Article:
A data center’s design should incorporate scalability, resiliency, reliability, and flexibility. However, without flexibility, it is challenging to have the others
The data center’s equipment cabinet should integrate flexibility in its design and deployment, but it hasn’t always happened. However, there has been a rethinking of the way IT infrastructure, power, and cooling converge—and the data-center cabinet is starting to adapt.
Designing a sturdy structure to house a constantly evolving set of components can be daunting. Many data center architects faced this predicament when building for current needs and predicting future alterations.
Planning data center projects is challenging. Plans are often loosely communicated among stakeholders, and minor changes may have substantial ramifications. The unprecedented power and cooling to loads compared to almost any other type of facility contributes to the complexity. In addition to capacity issues, there is the load demand challenge: outages are never acceptable, not even for maintenance.
No matter what type of data center you are designing – from hyper-scale to an enterprise edge data center – selecting the racks and cabinets needed to organize all the network hardware and connectivity can be difficult. Their primary job is to house servers, cable, connectivity, switchgear, and power equipment. However, selecting the proper racks and cabinets can increase the performance of the equipment by providing adequate airflow and cable management properties to protect and organize the cable and connectivity.
Selecting and installing durable, flexible, and appropriate data center equipment is critical to ensure data centers can expand with evolving technology for future applications and systems. The physical infrastructure, the software, and the demands placed upon any given data center vary, moment by moment and day-to-day.
Therefore, companies are rethinking the cabinet’s design. The equipment cabinet contains the server, storage, and network appliances that generate, process, and deliver the data we depend on. The cabinet’s purpose is primarily structural. It takes on the duty of housing all the equipment and its weight, often thousands of pounds stacked in a relatively small footprint, sometimes as minimal as 24″ by 42″.
Operators are familiar with various widths and heights and the almost endless list of accessories that support equipment when it comes to infrastructure. Cabinet manufacturers provide rails, doors, shelves for switches, cable-management solutions, and more. Only after the accessory selections have been made and the equipment has been installed is the equipment cabinet configured for the present installation. It is not uncommon for companies to replace racks during equipment-refresh cycles when they realize that the current racks cannot accommodate the form factor of the new technology.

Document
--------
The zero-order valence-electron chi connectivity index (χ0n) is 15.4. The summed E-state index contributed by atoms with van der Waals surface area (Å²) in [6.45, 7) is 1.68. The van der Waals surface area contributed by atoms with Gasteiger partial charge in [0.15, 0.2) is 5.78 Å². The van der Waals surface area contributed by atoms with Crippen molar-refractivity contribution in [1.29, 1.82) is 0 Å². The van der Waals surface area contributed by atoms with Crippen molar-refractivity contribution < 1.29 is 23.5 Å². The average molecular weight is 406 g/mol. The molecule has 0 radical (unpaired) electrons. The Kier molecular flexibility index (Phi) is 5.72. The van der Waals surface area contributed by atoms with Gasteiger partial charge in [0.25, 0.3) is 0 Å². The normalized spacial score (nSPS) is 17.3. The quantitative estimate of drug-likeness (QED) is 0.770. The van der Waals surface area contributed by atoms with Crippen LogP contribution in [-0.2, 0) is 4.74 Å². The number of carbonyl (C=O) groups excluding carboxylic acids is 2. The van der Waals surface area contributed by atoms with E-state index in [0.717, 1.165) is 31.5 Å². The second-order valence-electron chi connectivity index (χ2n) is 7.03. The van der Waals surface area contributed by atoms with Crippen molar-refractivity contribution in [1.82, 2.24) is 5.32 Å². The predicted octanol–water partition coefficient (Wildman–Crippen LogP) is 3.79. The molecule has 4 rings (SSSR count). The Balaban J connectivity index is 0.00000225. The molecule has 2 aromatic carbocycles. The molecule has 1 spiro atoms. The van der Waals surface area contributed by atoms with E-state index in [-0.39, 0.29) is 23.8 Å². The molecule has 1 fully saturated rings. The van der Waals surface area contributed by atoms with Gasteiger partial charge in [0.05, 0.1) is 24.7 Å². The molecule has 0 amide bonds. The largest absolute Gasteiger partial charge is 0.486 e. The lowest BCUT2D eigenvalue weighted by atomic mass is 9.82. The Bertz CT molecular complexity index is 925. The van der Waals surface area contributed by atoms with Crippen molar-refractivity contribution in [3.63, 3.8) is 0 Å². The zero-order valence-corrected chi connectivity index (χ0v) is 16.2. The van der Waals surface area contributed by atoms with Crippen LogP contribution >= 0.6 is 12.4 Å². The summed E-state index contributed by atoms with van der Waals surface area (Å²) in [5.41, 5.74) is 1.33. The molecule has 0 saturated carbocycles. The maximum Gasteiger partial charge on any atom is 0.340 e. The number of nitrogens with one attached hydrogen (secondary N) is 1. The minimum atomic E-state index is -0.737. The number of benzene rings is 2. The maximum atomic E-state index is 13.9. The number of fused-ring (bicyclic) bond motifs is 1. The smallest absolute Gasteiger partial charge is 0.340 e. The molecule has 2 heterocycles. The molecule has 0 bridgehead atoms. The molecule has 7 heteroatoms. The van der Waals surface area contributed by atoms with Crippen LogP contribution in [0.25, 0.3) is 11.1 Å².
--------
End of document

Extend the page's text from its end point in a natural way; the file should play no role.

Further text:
Besides housing gear, the equipment cabinet is the structure for data center cooling systems. In the past, the standard data-center cabinet had limited flexibility. However, any data-center design would be improved and supported by data center cabinets that complement power and cooling delivery and allow for future-minded flexibility.
With server cabinets, in particular, the requirements in the area of energy efficiency are high. After all, the IT equipment in server cabinets produces a great deal of heat that must be removed efficiently. Indeed, to function as effectively as possible, the IT equipment must be adequately cooled. The more efficient the cooling process is, the more reliably the IT equipment works, and the less energy is required to enable the data center to run.
The design of server and network cabinets should be geared towards optimizing the energy efficiency of data centers. By reducing energy consumption, data centers can save on costs and reduce the impact on the environment. Cabinets that offer efficient cabling routing also provide the most significant opportunity to reduce overall cable length and overcome potential airflow issues, increasing heat loads and higher energy consumption and operating costs.
With the flexibility that today’s premium configure-to-order server cabinet platforms provide, you can reasonably expect to reuse and recycle cabinet and power distribution equipment in the future. Valuable features such as slide-in side panels, modular top panel components, and simplified component installation provide you with the ability to future-proof your data-center cabinets against whatever may come your way.
About the Author
Saman Berookhim is the Product Manager of Cabinets and Containment at Legrand. He’s worked in the cabinet and containment industry for five years and joined Legrand through acquisition of AFCO Systems back in 2017. He previously held roles in both Sales Engineering and Project Management, and as a product manager, is focused on training and product development with a passion for data analytics. Saman has directly participated in multiple projects involving rapid deployment in both the cabinet and containment arena in his prior roles. He has spoken about “rack-and-stack” deployments to internal stakeholders at Legrand to raise awareness of the efficiencies that clients can realize from this method. Saman received a Bachelor of Science and Master of Science in Mechanical Engineering from Stony Brook University.
Featured image: ©Mikhail